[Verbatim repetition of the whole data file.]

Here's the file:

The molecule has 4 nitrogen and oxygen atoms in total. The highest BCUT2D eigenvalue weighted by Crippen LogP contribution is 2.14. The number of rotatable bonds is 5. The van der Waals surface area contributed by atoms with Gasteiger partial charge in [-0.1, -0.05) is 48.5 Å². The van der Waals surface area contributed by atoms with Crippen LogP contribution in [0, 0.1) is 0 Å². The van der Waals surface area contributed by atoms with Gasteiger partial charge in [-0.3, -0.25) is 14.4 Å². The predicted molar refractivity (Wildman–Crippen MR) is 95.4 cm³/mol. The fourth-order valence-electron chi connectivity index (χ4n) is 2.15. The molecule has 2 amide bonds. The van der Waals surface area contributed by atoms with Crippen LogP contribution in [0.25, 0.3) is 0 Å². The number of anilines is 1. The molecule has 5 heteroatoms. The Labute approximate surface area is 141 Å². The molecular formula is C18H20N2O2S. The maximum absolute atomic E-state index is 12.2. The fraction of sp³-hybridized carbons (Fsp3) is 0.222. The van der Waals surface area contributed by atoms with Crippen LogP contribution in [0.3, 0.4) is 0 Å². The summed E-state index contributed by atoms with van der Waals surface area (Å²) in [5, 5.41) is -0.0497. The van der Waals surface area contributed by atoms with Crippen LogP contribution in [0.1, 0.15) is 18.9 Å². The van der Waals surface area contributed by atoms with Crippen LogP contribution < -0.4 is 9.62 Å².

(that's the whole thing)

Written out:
The molecule has 4 nitrogen and oxygen atoms in total. The highest BCUT2D eigenvalue weighted by Crippen LogP contribution is 2.14. The number of rotatable bonds is 5. The van der Waals surface area contributed by atoms with Gasteiger partial charge in [-0.1, -0.05) is 48.5 Å². The van der Waals surface area contributed by atoms with Crippen LogP contribution in [0, 0.1) is 0 Å². The van der Waals surface area contributed by atoms with Gasteiger partial charge in [-0.3, -0.25) is 14.4 Å². The predicted molar refractivity (Wildman–Crippen MR) is 95.4 cm³/mol. The fourth-order valence-electron chi connectivity index (χ4n) is 2.15. The molecule has 2 amide bonds. The van der Waals surface area contributed by atoms with Crippen LogP contribution in [0.25, 0.3) is 0 Å². The number of anilines is 1. The molecule has 5 heteroatoms. The Labute approximate surface area is 141 Å². The molecular formula is C18H20N2O2S. The maximum absolute atomic E-state index is 12.2. The fraction of sp³-hybridized carbons (Fsp3) is 0.222. The van der Waals surface area contributed by atoms with Crippen LogP contribution in [0.3, 0.4) is 0 Å². The summed E-state index contributed by atoms with van der Waals surface area (Å²) in [5, 5.41) is -0.0497. The van der Waals surface area contributed by atoms with Crippen LogP contribution in [0.1, 0.15) is 18.9 Å². The van der Waals surface area contributed by atoms with Crippen LogP contribution < -0.4 is 9.62 Å².